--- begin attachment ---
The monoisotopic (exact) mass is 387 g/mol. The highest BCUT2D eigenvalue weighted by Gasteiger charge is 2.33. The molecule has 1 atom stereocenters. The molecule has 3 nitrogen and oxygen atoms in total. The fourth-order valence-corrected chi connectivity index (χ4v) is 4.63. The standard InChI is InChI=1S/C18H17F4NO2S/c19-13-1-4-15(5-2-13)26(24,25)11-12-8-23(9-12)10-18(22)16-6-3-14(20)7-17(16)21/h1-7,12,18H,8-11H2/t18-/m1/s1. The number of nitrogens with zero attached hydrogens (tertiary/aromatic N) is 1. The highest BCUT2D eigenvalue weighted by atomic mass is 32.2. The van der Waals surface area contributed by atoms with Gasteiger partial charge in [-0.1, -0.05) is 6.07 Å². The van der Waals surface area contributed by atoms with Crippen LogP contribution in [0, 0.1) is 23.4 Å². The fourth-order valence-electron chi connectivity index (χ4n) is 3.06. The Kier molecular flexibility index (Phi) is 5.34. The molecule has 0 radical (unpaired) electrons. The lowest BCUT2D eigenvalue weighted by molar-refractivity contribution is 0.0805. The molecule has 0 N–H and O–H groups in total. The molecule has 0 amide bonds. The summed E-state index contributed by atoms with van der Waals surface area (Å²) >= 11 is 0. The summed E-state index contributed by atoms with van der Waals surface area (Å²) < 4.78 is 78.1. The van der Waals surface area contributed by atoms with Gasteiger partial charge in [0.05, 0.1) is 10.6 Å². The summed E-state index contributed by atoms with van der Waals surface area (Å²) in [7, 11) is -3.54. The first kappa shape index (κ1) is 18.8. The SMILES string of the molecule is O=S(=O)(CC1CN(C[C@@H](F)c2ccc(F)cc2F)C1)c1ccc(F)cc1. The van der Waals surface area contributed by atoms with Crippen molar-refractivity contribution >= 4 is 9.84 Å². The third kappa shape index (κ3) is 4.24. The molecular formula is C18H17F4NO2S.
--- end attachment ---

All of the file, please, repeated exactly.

The monoisotopic (exact) mass is 387 g/mol. The highest BCUT2D eigenvalue weighted by Gasteiger charge is 2.33. The molecule has 1 atom stereocenters. The molecule has 3 nitrogen and oxygen atoms in total. The fourth-order valence-corrected chi connectivity index (χ4v) is 4.63. The standard InChI is InChI=1S/C18H17F4NO2S/c19-13-1-4-15(5-2-13)26(24,25)11-12-8-23(9-12)10-18(22)16-6-3-14(20)7-17(16)21/h1-7,12,18H,8-11H2/t18-/m1/s1. The number of nitrogens with zero attached hydrogens (tertiary/aromatic N) is 1. The highest BCUT2D eigenvalue weighted by atomic mass is 32.2. The van der Waals surface area contributed by atoms with Gasteiger partial charge in [-0.1, -0.05) is 6.07 Å². The van der Waals surface area contributed by atoms with Crippen LogP contribution in [0, 0.1) is 23.4 Å². The fourth-order valence-electron chi connectivity index (χ4n) is 3.06. The Kier molecular flexibility index (Phi) is 5.34. The molecule has 0 radical (unpaired) electrons. The lowest BCUT2D eigenvalue weighted by molar-refractivity contribution is 0.0805. The molecule has 0 N–H and O–H groups in total. The molecule has 0 amide bonds. The summed E-state index contributed by atoms with van der Waals surface area (Å²) >= 11 is 0. The summed E-state index contributed by atoms with van der Waals surface area (Å²) < 4.78 is 78.1. The van der Waals surface area contributed by atoms with Gasteiger partial charge in [0.05, 0.1) is 10.6 Å². The summed E-state index contributed by atoms with van der Waals surface area (Å²) in [7, 11) is -3.54. The first kappa shape index (κ1) is 18.8. The SMILES string of the molecule is O=S(=O)(CC1CN(C[C@@H](F)c2ccc(F)cc2F)C1)c1ccc(F)cc1. The van der Waals surface area contributed by atoms with Crippen molar-refractivity contribution >= 4 is 9.84 Å². The third kappa shape index (κ3) is 4.24. The molecular formula is C18H17F4NO2S.